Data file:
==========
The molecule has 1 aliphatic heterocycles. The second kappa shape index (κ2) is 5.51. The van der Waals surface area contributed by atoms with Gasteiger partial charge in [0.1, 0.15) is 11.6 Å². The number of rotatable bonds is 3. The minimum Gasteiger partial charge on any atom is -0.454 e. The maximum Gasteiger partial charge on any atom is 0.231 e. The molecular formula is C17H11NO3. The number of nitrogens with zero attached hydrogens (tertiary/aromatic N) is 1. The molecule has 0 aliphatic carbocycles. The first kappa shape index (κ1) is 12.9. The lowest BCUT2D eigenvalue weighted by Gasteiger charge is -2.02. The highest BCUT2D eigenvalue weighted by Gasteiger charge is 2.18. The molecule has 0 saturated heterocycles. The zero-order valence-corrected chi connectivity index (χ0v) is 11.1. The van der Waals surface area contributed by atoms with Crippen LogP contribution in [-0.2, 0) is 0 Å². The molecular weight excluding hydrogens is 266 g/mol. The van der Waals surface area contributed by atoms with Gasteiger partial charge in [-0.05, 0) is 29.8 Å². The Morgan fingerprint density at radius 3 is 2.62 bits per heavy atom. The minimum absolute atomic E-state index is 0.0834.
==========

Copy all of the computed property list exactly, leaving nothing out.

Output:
The molecule has 1 aliphatic heterocycles. The second kappa shape index (κ2) is 5.51. The van der Waals surface area contributed by atoms with Gasteiger partial charge in [0.1, 0.15) is 11.6 Å². The number of rotatable bonds is 3. The minimum Gasteiger partial charge on any atom is -0.454 e. The maximum Gasteiger partial charge on any atom is 0.231 e. The molecular formula is C17H11NO3. The number of nitrogens with zero attached hydrogens (tertiary/aromatic N) is 1. The molecule has 0 aliphatic carbocycles. The first kappa shape index (κ1) is 12.9. The lowest BCUT2D eigenvalue weighted by Gasteiger charge is -2.02. The highest BCUT2D eigenvalue weighted by Gasteiger charge is 2.18. The molecule has 0 saturated heterocycles. The zero-order valence-corrected chi connectivity index (χ0v) is 11.1. The van der Waals surface area contributed by atoms with Crippen LogP contribution in [-0.2, 0) is 0 Å². The molecular weight excluding hydrogens is 266 g/mol. The van der Waals surface area contributed by atoms with Gasteiger partial charge in [-0.05, 0) is 29.8 Å². The Morgan fingerprint density at radius 3 is 2.62 bits per heavy atom. The minimum absolute atomic E-state index is 0.0834.